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New Zealand
Level 6 - NCEA Level 1

Reading and Interpreting Time Series Graphs


Time Series data refers to bivariate data where the explanatory variable, or independent variable, is time. This can be time in hours, days, months, weeks, quarters or any unit of time.

The response or dependent variable can be a range of contexts and most often they are seasonal in nature.

Some examples of time series data include:

  • fuel prices - they tend to rise and fall in a cyclical pattern according to the day of the week
  • airconditioner sales - they do not remain constant all year, but sales increase and decrease according to the time of year
  • ocean tides - their height is cyclical over a 24 hour period

Graphs and Language of Time Series Data

When we examine a graph of time series data, there are many noteworthy features.

Trend - by looking at the graph we can see overall whether the response variable is increasing (positive trend) or decreasing (negative trend).

Seasonality - by following the rise and fall, or cyclical nature of the data, we can determine how many seasons or time periods constitute one cycle of the data. This will be helpful to us later on.

Irregular Fluctuations - once we've observed the first two, we'll be interested to see whether the data for some seasons or for entire cycles are experiencing irregular fluctuations and unexpected results.

Outliers - also by observing the trends and seasonality we will easily be able to spot an outlier. 

Let's take a look at a few time series graphs.

Example 1

The following graph is from the data collected by the Australian Competition and Consumer Commission and represents the fuel price cycle for Perth in early 2016.

The overall trend of the data is a decreasing trend as we see the peak prices fall. This means petrol is getting cheaper to buy in Perth.

When we count the points in each cycle, we clearly see there are 7 points in each cycle. The easiest way to count these is from peak (highest point) to trough (lowest point) or vice versa. Thus a cycle lasts a week and there are seven "seasons" ,days or time periods per cycle. 

There don't appear to be any start fluctuations or outliers, however it does appear that on Monday the 15th February 2016 the price dropped more steeply than usual. Monday seems to be the best time to buy petrol since this is when the price is at it's lowest in the cycle, and the price on this particular Monday was quite a bit lower than usual.

Example 2

The graph below shows house and apartment prices in Melbourne.

While we don't have enough detail to see the seasonality of the data, there's a lot of information we can see here.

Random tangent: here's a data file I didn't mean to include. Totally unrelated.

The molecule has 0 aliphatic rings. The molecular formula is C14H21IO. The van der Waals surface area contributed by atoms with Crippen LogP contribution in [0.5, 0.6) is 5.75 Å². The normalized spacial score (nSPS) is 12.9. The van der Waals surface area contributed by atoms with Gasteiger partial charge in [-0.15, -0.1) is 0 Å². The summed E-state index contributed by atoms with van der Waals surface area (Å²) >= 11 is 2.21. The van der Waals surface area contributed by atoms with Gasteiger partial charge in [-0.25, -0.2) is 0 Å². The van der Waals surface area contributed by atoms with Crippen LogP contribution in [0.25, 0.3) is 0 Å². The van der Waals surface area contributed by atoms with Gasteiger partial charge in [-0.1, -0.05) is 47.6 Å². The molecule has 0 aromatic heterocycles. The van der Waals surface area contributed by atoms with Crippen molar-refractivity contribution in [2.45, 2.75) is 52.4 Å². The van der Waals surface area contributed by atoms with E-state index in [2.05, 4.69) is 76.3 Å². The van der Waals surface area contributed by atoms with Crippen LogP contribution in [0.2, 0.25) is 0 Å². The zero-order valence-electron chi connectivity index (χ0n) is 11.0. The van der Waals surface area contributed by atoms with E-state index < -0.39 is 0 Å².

We can see prices were flattening out leading up to the GFC - Global Financial Crisis, and then house prices took a bit of a dive. Recovery was fast and house prices rose rapidly with a big jump in December 2010. Almost a year later in September 2011, prices seem to be falling. At this time, investors would have been wondering whether they were in a pricing bubble (when the bubble bursts, prices drop rapidly) and there would be a lot of uncertainty in the market. 

Worked Examples

Question 1:

Consider the following Time Series graph.

Loading Graph...

  1. Describe the trend of the data:




  2. State the number of points per cycle:

    There are $\editable{}$ points per cycle.

Question 2:

Consider the following set of Time Series data:

Time Period $1$1 $2$2 $3$3 $4$4 $5$5 $6$6 $7$7 $8$8 $9$9 $10$10 $11$11 $12$12
Data $5$5 $10$10 $18$18 $1$1 $11$11 $20$20 $7$7 $13$13 $22$22 $10$10 $15$15 $25$25
  1. Plot this data on the graph below.

    Loading Graph...

  2. Here is the graph with segments between each point:

    Loading Graph...

    State the number of seasons (points per cycle) in this data.

    There are $\editable{}$ seasons in each cycle of this data.

  3. Describe the trend of the data:




  4. For which time period is the recorded data most likely to indicate an outlier or unusual fluctuation?

    Time Period = $\editable{}$



Plan and conduct investigations using the statistical enquiry cycle: A justifying the variables and measures used B managing sources of variation, including through the use of random sampling C identifying and communicating features in context (trends, relationships between variables, and differences within and between distributions), using multiple displays D making informal inferences about populations from sample data E justifying findings, using displays and measures.


Investigate a given multivariate data set using the statistical enquiry cycle

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